7. Writing

Because of some excellent teaching, or at least due to the absence of awful teaching, I became a writer. I almost wrote “compulsive” writer, but that makes it seem like a problem. Let’s see…Perhaps I’ll write “prolific” writer. No. That refers to quantity, but doesn’t convey my passion for writing. I’m sure there’s a word or phrase in the English language that says what I mean. I know – I’ll try a sentence: I often feel compelled to write, not by some requirement imposed on me by someone else, but by the need to be sure people at least have a chance to know what’s on my mind. There. That is close enough for now.
Today I sat with Ethel, a girl in first grade, as she wrote in her writing journal. Her teacher is excellent, and I don’t think she’s had much awful teaching so far. She wrote, “The earth is a round ball. It has water and dirt. People who died are in the dirt. My aunt died, and she’s in the dirt. She used to take us camping. I miss her very much.” She spoke to me as she wrote, and there wasn’t a clear dividing line between the things she would say and the things she would write. We writers may have to be technicians, but we are also artists, and we’re often surprised to see what ends up on our canvasses. I saw the beginnings of tears in her eyes, and felt them in mine.
As she wrote, she occasionally asked me how to spell a word. I helped her sound words out, and as you probably know, English sounds don’t correspond to spellings as neatly as they do in other languages. I think it’s because English absorbs foreign words faster than other languages do, and has been doing it for a long time. But don’t quote me on that. At any rate, insistence on correct spelling is not an effective policy in teaching writing to English-speaking children – especially not in first grade. All three first grade teachers at the Fort River School agree on that, as do more and more teachers all around the English-speaking part of the world.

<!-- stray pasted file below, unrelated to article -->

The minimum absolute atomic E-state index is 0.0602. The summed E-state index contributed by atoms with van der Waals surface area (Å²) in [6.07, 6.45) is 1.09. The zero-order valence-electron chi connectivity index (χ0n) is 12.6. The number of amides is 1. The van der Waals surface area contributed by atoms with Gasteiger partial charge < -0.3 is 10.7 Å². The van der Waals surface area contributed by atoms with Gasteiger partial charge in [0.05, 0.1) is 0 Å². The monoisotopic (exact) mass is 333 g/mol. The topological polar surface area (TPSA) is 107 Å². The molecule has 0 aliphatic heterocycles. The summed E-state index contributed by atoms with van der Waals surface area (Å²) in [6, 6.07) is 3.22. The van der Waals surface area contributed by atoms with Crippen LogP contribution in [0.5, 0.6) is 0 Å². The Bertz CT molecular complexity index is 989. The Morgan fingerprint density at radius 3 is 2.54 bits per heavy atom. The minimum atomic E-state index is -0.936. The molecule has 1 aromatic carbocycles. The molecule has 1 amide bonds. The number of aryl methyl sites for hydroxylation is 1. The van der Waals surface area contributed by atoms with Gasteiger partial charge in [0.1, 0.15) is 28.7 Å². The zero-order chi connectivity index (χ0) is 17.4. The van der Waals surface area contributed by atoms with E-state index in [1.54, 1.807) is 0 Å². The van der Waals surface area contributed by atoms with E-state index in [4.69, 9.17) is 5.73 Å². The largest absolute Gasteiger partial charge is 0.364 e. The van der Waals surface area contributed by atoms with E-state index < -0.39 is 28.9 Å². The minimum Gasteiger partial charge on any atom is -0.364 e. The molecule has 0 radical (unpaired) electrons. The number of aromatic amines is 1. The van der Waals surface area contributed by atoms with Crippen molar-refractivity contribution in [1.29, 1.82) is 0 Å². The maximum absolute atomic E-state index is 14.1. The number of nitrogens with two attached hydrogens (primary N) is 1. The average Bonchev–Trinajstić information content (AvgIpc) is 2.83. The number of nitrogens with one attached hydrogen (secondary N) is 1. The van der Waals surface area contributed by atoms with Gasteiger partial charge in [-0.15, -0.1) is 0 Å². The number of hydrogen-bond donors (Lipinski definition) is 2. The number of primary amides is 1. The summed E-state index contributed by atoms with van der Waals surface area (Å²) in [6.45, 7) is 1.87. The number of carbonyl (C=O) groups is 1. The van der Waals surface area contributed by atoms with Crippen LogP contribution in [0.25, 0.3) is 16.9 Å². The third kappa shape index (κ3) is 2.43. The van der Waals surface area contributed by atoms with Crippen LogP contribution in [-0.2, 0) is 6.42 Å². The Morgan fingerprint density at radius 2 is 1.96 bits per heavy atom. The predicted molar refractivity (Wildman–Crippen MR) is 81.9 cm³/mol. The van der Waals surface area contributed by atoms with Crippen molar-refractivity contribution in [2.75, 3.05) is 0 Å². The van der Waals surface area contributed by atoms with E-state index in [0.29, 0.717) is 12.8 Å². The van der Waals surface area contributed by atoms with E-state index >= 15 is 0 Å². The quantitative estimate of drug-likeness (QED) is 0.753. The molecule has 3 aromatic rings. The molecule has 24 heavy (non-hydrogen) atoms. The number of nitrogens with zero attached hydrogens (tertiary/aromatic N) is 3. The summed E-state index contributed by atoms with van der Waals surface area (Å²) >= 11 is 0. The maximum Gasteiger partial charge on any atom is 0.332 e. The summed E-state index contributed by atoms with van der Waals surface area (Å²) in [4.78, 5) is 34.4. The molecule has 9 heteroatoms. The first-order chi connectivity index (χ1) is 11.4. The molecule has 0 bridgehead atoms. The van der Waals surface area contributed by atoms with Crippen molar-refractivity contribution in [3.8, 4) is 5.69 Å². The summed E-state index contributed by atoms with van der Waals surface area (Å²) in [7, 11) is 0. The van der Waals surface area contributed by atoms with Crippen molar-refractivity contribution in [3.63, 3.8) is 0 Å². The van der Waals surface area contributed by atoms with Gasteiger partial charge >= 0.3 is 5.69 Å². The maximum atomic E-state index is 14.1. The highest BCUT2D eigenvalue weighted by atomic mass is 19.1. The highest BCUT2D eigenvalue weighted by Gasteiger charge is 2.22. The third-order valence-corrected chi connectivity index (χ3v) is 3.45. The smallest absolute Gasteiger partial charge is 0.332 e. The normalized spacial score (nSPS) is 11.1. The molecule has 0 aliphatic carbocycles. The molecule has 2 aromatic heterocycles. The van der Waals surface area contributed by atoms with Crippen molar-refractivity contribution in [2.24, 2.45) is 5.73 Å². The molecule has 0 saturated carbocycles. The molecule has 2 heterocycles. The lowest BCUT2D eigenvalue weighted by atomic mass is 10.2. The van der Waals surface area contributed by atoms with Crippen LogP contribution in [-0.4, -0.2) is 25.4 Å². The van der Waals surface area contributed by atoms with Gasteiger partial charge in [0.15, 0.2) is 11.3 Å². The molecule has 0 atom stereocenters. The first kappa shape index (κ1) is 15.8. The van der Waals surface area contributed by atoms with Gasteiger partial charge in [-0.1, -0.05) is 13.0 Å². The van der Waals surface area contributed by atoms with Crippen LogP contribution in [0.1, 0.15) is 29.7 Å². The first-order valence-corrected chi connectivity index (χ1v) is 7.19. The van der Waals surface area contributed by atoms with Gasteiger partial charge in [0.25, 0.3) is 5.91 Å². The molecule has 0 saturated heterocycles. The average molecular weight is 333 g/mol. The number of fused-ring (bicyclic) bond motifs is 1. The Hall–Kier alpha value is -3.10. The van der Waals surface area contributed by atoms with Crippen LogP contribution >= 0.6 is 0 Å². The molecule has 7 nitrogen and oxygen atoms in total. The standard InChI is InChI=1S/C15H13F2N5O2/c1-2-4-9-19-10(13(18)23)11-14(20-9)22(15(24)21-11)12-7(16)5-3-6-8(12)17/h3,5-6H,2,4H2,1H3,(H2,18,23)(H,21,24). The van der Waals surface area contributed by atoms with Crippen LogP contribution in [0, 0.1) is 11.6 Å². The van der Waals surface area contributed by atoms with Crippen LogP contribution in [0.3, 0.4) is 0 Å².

If you are in my generation, one preceding mine, or a member of a younger generation who still didn’t grow up with “invented spelling,” you may not have had enough chances to know yourself as a writer. Or maybe spelling came easily enough to allow you to get on with the art of writing. It did for me. Invented spelling is a license to write, and it can make all children (compulsive? prolific? passionate?) writers. It means the important part is what’s on your mind, not whether you use the right letters.
Of course, someone has to be able to read it. But that’s not as important, especially in the beginning, as is the joy of writing. Which would you rather read – what Ethel wrote, “The arth is a rand ball. It has wodr and drt. Pepl hoo dide are in the drt. My ont dide, and shes in the drt. She yust to take us caping. I miss her vary much.”, or something written by a child afraid to misspell words: “I like cats. I like dogs. I like cars. I like my dad. I like my mom.”?

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